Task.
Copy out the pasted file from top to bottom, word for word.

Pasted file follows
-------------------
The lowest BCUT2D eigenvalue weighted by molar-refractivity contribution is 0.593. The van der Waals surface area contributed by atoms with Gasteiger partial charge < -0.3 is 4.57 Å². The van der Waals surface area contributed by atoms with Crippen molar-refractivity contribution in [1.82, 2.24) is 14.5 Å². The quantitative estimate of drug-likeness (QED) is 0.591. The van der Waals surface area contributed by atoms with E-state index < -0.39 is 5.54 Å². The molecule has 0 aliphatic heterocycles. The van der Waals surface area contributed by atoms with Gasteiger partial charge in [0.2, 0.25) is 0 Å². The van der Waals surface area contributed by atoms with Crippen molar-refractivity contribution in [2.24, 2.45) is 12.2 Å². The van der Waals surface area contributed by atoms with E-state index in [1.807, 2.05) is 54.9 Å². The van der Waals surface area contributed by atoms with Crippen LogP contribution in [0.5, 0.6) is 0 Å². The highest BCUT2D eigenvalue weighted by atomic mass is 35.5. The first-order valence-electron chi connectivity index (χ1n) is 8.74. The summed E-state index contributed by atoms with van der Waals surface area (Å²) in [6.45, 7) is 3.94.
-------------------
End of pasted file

The lowest BCUT2D eigenvalue weighted by molar-refractivity contribution is 0.593. The van der Waals surface area contributed by atoms with Gasteiger partial charge < -0.3 is 4.57 Å². The van der Waals surface area contributed by atoms with Crippen molar-refractivity contribution in [1.82, 2.24) is 14.5 Å². The quantitative estimate of drug-likeness (QED) is 0.591. The van der Waals surface area contributed by atoms with E-state index < -0.39 is 5.54 Å². The molecule has 0 aliphatic heterocycles. The van der Waals surface area contributed by atoms with Gasteiger partial charge in [0.2, 0.25) is 0 Å². The van der Waals surface area contributed by atoms with Crippen molar-refractivity contribution in [2.24, 2.45) is 12.2 Å². The van der Waals surface area contributed by atoms with E-state index in [1.807, 2.05) is 54.9 Å². The van der Waals surface area contributed by atoms with Crippen LogP contribution in [0.5, 0.6) is 0 Å². The highest BCUT2D eigenvalue weighted by atomic mass is 35.5. The first-order valence-electron chi connectivity index (χ1n) is 8.74. The summed E-state index contributed by atoms with van der Waals surface area (Å²) in [6.45, 7) is 3.94.